Running a restaurant successfully requires more than just having great food; it's also about having great staff and following the law. Minimum wage laws require that you pay your employees at a certain level, but even that can vary depending on whether an employee receives tips or not. Here's what you need to know when you set pay rates for your employees.

Knowing the Laws

First and foremost, when paying your employees, you have to make sure you follow the law. Federal law requires that all workers earn a minimum wage in each state. But don't tipped employees have a different rate? Yes and no. In most states, employees who receive tips can be paid a lower wage of $2.13 per hour, but their tips must be enough to make their total compensation meet the minimum wage, which is $7.25 per hour (the federal minimum) in a number of states. If it's a slow night, it's up to the boss to make up the difference.

In eight states (Alaska, Hawaii, California, Nevada, Oregon, Washington, Nevada, and Minnesota), tipped employees must receive the full minimum wage in addition to their tips. So even if your waitstaff is earning plenty of tips, you still have to pay the full state or federal minimum wage, whichever is higher, in these states. Keep in mind that the definition of a tipped employee varies from state to state, but generally, it's someone who earns at least $30 per month in tips.

Following the Market Rate

Legally, all you have to do is meet your state and federal laws. However, if you want great employees, you're going to need to meet or exceed the market rate in your area. To put it simply, the market rate is what your competitors are paying. To determine who your competitors are, look at other establishments that are similar to the one you're running. For instance, if you own an affordable restaurant that's staffed with entry-level employees—in both the front of the house and back of the house—your competitors are most likely other affordable restaurants and retail organizations. On the other hand, if your restaurant is filled with highly skilled chefs and servers that have years of experience, your competition is going to be other polished, more upscale restaurants. You can even take a look at where your employees worked before they came to you and where they're going when they quit.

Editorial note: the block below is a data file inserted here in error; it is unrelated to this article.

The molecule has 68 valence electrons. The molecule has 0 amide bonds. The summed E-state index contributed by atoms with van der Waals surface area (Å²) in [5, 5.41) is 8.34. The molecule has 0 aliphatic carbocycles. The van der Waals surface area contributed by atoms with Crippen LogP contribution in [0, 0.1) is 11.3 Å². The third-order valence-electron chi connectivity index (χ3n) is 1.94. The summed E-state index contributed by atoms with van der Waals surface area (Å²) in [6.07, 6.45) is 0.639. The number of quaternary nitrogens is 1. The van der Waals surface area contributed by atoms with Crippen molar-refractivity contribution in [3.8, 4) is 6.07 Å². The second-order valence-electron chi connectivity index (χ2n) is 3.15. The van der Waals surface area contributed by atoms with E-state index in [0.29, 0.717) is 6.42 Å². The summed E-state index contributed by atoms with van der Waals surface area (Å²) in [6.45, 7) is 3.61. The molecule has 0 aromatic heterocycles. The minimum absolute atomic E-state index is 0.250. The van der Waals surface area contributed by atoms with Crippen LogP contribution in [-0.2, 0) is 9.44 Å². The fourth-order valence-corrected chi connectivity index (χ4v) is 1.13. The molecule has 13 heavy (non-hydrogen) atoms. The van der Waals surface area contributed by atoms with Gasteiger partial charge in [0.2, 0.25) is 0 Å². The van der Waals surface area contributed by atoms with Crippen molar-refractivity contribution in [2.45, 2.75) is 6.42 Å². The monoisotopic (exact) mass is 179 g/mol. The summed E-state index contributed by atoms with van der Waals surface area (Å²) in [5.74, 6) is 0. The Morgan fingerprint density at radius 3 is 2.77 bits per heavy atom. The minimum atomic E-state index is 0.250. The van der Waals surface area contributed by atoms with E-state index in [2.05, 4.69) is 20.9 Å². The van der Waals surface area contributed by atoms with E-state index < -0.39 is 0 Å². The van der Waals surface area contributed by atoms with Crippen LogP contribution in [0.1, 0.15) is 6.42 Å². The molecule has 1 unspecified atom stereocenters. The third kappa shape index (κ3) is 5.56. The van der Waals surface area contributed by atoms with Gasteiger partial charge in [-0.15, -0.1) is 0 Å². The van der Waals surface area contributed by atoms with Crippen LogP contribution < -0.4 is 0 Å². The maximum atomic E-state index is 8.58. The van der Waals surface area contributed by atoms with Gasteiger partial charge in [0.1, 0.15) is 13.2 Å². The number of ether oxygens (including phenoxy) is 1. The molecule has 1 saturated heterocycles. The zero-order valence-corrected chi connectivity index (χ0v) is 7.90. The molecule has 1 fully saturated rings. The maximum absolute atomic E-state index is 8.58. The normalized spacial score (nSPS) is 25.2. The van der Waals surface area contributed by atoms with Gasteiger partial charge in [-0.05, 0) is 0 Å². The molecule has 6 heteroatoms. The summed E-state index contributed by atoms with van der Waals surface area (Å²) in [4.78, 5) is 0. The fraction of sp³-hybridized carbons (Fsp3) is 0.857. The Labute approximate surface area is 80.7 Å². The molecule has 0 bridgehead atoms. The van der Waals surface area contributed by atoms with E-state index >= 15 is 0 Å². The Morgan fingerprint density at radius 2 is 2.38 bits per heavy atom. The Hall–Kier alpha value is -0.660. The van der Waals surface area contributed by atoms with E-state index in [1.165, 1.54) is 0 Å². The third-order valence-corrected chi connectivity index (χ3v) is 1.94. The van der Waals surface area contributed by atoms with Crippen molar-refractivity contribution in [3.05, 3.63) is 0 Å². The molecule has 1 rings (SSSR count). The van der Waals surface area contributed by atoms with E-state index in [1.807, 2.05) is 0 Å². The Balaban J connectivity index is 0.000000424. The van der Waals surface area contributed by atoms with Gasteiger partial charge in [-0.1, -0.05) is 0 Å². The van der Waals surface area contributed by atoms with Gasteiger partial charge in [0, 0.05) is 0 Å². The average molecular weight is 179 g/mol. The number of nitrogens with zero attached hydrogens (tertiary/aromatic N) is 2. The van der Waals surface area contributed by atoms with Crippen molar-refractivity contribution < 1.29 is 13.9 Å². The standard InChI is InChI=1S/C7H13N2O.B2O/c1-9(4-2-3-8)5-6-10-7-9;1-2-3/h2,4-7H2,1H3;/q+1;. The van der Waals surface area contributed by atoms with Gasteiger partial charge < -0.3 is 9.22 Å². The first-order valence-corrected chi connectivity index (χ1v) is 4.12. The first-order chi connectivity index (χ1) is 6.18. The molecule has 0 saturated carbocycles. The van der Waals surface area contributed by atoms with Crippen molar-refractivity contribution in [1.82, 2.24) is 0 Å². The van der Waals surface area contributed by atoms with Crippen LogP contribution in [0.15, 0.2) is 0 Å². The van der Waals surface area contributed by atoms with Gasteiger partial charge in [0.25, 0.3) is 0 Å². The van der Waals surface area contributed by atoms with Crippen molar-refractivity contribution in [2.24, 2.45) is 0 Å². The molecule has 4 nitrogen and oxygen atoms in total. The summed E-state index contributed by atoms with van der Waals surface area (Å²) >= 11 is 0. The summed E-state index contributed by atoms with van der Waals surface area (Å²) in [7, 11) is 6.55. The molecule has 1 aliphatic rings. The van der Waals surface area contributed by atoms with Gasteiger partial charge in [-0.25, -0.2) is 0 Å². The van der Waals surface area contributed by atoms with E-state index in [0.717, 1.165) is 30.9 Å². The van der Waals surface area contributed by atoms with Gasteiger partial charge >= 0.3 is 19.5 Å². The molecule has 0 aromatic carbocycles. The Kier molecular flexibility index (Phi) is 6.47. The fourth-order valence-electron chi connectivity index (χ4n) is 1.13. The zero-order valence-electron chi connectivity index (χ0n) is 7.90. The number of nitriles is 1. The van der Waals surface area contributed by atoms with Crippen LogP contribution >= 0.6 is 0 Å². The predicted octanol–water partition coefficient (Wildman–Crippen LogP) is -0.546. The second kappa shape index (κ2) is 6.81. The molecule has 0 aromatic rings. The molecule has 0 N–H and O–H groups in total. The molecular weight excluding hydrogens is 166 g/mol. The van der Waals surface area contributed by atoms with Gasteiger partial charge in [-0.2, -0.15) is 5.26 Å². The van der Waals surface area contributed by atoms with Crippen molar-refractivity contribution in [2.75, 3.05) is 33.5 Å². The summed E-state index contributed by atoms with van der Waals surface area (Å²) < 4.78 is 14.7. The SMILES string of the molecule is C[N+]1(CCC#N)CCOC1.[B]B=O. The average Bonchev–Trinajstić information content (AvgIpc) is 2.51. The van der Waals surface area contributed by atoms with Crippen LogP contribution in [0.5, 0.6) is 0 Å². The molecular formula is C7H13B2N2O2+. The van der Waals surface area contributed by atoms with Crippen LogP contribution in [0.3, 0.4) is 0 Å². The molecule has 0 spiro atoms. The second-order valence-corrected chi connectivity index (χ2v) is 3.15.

You'll want your wages to be around the same as your competition, and you should try to pay more for your best employees. After all, you don't want your hardest-working staff members to leave and head to a direct competitor. If your tipped employees are making a lot in tips, it may be okay to pay them the minimum wage as their hourly rate. If they aren't bringing in a ton of tips, you'll need to raise their hourly wage to stay competitive. You'll also notice that if you're operating restaurants in different towns, the market rate may vary.

When determining how much to pay your employees, start with these tips. Then do your research to make sure you're well aware of the laws and where you fall in comparison to your competition.